Witness recounts Chiwenga ‘blood stains’ as Mubaiwa attempted murder trial takes off

Marry Mubaiwa and VP Constantino Chiwenga


Marry Mubaiwa’s trial finally took off Monday with a witness telling court of “blood stains on the floor” when the former model allegedly dragged her then ailing husband from the bed of a South African hospital 2019 in what forms the basis of her attempted murder trial.

Mubaiwa denies the allegations.

On Monday, the National Prosecuting Authority (NPA) began trial by calling one of Chiwenga’s nurses, Warrant Sibanda who told the court that Mubaiwa would often request for privacy each time she visited her husband.

“She would come around 10pm and she would be in company of one Doctor Bruce,” he said.

Sibanda said visiting hours would usually end around 6pm.

“When she came, she would ask us to leave the hospital room, saying she wanted privacy,” he said.

“On the 8th of July, I asked to be excused to take a shower and do the laundry.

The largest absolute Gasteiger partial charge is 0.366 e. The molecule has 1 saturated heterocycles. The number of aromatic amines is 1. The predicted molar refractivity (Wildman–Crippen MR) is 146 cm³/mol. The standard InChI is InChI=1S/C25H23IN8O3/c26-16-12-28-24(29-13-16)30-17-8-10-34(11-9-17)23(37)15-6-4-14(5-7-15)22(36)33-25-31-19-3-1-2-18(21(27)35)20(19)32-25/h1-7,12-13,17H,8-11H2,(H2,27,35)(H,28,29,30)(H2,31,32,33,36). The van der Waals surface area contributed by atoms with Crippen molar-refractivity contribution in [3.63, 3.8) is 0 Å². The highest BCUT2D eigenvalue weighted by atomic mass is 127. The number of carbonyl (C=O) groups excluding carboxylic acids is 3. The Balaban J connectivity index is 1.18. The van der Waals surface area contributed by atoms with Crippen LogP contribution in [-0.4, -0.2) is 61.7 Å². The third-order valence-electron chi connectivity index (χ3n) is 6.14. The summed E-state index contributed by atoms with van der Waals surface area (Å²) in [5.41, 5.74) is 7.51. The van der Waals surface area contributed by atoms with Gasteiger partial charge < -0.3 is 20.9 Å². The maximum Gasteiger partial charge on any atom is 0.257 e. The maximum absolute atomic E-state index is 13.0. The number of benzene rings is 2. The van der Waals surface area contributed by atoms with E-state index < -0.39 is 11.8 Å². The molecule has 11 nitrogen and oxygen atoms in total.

“When I came back, the security team told me that they had a scuffle with the accused.

“There were blood stains at the door.”

Sibanda said there was blood also on Chiwenga’s t-shirt.

“When I left to the laundry room, the complainant was on the bed.

“When I returned, I was told by the security team that he (Chiwenga) was in front. In the state he was in, he would not have been able to get off the bed by himself.

“After that incident, whenever the accused person would ask for privacy, we, the security team and doctors would refuse to leave,” he said before the trial was rolled over to March 13.

The ill-looking Mubaiwa spent the entire day at the courts as her case dragged on.

She was asleep in the dock, leaning on her aide’s shoulder as her trial progressed.

In the morning, through her lawyer Beatrice Mtetwa, Mubaiwa applied for recusal of the magistrate, Feresi Chakanyuka submitting while claiming she could be biased against her.

Mtetwa said Chakanyuka was unlikely to hand down a fair ruling in the matter.

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She further submitted that “an application for recusal does not require that there be proof that the judicial officer is biased.

“All that is required is that there is a perception that they are biased.

“That perception exists in this case where the bystander do not perceive that the accused will receive justice before you.

“In our respectful option, you have not exhibited that you are independent and unbiased.”

The application was thrown out with the magistrate making it clear that she would not step down when the defence presented no evidence to prove she would be biased.

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